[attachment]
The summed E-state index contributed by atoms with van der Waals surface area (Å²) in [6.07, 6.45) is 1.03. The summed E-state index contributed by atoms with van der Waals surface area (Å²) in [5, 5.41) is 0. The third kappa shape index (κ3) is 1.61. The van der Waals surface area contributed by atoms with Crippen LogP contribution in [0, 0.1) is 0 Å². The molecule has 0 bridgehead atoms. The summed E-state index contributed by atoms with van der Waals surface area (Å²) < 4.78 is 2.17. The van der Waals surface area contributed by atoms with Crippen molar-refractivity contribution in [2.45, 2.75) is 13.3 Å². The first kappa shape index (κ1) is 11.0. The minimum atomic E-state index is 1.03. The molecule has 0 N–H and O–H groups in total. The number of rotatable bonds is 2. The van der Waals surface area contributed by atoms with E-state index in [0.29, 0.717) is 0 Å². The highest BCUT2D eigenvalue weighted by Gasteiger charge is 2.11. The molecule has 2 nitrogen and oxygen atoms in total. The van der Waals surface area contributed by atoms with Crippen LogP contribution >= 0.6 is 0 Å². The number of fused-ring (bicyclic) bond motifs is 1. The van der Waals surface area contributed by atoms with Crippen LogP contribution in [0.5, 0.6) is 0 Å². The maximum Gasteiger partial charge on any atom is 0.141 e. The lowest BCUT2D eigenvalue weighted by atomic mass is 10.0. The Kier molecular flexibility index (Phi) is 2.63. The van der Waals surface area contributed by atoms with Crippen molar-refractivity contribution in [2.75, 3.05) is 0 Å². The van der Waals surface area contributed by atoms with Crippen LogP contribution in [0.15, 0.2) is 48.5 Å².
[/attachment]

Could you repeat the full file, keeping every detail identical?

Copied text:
The summed E-state index contributed by atoms with van der Waals surface area (Å²) in [6.07, 6.45) is 1.03. The summed E-state index contributed by atoms with van der Waals surface area (Å²) in [5, 5.41) is 0. The third kappa shape index (κ3) is 1.61. The van der Waals surface area contributed by atoms with Crippen LogP contribution in [0, 0.1) is 0 Å². The molecule has 0 bridgehead atoms. The summed E-state index contributed by atoms with van der Waals surface area (Å²) < 4.78 is 2.17. The van der Waals surface area contributed by atoms with Crippen molar-refractivity contribution in [2.45, 2.75) is 13.3 Å². The first kappa shape index (κ1) is 11.0. The minimum atomic E-state index is 1.03. The molecule has 0 N–H and O–H groups in total. The number of rotatable bonds is 2. The van der Waals surface area contributed by atoms with E-state index in [0.29, 0.717) is 0 Å². The highest BCUT2D eigenvalue weighted by Gasteiger charge is 2.11. The molecule has 2 nitrogen and oxygen atoms in total. The van der Waals surface area contributed by atoms with Crippen LogP contribution >= 0.6 is 0 Å². The number of fused-ring (bicyclic) bond motifs is 1. The van der Waals surface area contributed by atoms with Crippen LogP contribution in [0.5, 0.6) is 0 Å². The maximum Gasteiger partial charge on any atom is 0.141 e. The lowest BCUT2D eigenvalue weighted by atomic mass is 10.0. The Kier molecular flexibility index (Phi) is 2.63. The van der Waals surface area contributed by atoms with Crippen molar-refractivity contribution in [2.75, 3.05) is 0 Å². The van der Waals surface area contributed by atoms with Crippen LogP contribution in [0.15, 0.2) is 48.5 Å².